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Summary of the AWS Service Event in the Northern Virginia (US-East-1) Region
4 projects | news.ycombinator.com | 10 Dec 2021
In JVM land resilience4j is the de facto successor of Hystrix:
Roast my github project... please?
4 projects | reddit.com/r/java | 14 Sep 2021
If you still want to keep the retry, have a look at failsafe or resilience4j.
What are some open source applications which have a robust external API calls implementations ?
13 projects | reddit.com/r/java | 24 Aug 2021
Hystrix as been deprecated in favour of https://github.com/resilience4j/resilience4j
Does anyone else find Spring overwhelming? It is so powerful that I find myself spending a lot of time figuring out how to do something the "Spring Way". How do you ensure you are using Spring to its full potential.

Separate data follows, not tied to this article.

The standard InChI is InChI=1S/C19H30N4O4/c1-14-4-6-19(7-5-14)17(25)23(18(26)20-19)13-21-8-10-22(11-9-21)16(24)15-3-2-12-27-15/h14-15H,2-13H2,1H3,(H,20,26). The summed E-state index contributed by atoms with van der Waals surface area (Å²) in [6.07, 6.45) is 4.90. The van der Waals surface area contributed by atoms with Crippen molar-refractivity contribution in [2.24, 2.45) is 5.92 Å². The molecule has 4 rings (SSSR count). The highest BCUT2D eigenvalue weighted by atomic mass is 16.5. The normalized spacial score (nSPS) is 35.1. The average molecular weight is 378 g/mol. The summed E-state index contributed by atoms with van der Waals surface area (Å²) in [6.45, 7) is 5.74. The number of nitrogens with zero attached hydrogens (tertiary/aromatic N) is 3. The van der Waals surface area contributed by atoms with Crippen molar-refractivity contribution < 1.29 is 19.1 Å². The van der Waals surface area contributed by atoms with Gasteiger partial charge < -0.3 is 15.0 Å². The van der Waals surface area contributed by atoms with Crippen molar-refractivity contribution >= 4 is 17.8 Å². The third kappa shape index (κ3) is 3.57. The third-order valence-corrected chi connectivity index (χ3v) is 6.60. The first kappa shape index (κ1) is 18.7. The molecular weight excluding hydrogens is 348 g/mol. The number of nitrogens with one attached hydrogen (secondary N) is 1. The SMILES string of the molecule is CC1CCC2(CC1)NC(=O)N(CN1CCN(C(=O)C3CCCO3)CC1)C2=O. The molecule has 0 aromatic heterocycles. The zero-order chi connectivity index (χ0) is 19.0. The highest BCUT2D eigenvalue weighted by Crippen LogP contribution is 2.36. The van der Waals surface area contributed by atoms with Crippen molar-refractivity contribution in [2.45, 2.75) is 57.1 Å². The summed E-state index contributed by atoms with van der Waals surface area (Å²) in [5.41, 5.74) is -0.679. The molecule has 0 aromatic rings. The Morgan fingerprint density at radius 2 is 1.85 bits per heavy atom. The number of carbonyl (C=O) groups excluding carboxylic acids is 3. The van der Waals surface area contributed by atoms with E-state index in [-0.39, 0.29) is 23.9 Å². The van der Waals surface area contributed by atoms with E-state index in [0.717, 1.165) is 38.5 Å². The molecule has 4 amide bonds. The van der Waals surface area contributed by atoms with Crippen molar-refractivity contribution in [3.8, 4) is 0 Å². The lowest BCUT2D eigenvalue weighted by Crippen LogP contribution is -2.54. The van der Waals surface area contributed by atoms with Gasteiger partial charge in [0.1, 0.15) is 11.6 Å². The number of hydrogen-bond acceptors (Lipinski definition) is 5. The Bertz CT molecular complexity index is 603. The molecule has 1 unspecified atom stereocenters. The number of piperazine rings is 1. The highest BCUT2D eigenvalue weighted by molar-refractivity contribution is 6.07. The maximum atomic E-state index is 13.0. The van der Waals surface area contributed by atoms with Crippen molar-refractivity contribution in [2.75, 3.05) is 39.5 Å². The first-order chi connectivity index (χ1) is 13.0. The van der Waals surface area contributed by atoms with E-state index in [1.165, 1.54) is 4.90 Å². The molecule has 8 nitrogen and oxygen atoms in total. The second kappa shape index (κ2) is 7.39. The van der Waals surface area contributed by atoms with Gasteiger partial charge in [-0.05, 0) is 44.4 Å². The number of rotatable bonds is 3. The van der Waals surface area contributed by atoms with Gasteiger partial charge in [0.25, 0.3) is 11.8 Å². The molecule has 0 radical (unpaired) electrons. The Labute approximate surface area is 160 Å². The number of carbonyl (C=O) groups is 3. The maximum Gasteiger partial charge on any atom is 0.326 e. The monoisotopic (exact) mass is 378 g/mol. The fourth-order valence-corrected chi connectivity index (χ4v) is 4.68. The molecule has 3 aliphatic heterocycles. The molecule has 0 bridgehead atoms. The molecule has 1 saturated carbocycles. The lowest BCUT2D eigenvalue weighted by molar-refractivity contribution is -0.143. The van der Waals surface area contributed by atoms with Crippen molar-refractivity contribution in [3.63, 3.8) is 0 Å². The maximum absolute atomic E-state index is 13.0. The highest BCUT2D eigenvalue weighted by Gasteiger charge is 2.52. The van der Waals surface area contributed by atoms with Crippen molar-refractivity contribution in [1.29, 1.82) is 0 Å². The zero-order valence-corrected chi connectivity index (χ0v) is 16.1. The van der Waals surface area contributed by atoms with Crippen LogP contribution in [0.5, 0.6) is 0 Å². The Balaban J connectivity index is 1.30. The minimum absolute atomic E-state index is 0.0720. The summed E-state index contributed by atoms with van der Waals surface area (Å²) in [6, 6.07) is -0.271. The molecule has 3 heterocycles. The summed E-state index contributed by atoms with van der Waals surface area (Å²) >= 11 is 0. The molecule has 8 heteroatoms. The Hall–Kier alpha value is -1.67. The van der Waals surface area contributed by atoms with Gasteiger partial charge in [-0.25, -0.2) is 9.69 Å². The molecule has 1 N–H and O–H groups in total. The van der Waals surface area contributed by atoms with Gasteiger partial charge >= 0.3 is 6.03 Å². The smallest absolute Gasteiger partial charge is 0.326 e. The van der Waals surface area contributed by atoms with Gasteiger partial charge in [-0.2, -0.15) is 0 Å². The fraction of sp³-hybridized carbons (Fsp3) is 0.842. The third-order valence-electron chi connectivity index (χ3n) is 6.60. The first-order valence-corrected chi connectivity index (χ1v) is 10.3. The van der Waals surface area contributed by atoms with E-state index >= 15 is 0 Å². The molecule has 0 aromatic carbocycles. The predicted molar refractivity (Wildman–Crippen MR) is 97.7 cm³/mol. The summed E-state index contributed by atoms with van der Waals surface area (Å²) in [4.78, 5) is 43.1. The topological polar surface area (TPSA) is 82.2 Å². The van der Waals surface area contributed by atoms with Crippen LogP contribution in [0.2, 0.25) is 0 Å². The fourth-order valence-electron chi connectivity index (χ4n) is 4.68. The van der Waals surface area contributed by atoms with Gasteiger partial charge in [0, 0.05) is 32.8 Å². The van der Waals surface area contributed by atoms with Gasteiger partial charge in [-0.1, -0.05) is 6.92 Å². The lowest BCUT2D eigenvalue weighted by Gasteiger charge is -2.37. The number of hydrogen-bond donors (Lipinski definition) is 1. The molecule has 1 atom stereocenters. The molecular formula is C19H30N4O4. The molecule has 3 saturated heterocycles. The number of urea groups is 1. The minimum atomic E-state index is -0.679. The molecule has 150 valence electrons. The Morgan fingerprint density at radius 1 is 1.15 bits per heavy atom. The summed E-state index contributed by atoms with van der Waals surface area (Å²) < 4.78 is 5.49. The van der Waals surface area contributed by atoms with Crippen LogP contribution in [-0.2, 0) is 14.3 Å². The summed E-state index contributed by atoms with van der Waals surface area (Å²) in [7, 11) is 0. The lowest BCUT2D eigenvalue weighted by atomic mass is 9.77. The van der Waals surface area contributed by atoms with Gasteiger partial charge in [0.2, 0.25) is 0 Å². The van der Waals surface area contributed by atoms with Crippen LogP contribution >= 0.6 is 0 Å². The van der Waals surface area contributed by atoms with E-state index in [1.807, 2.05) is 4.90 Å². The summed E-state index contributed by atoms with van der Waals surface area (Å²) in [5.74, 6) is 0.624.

1 project | reddit.com/r/java | 6 Jul 2021
spring-retry obviously works with spring and the spring way but for retry and other features I really like https://github.com/resilience4j/resilience4j
Netflix System Design- Backend Architecture
2 projects | dev.to | 24 Jun 2021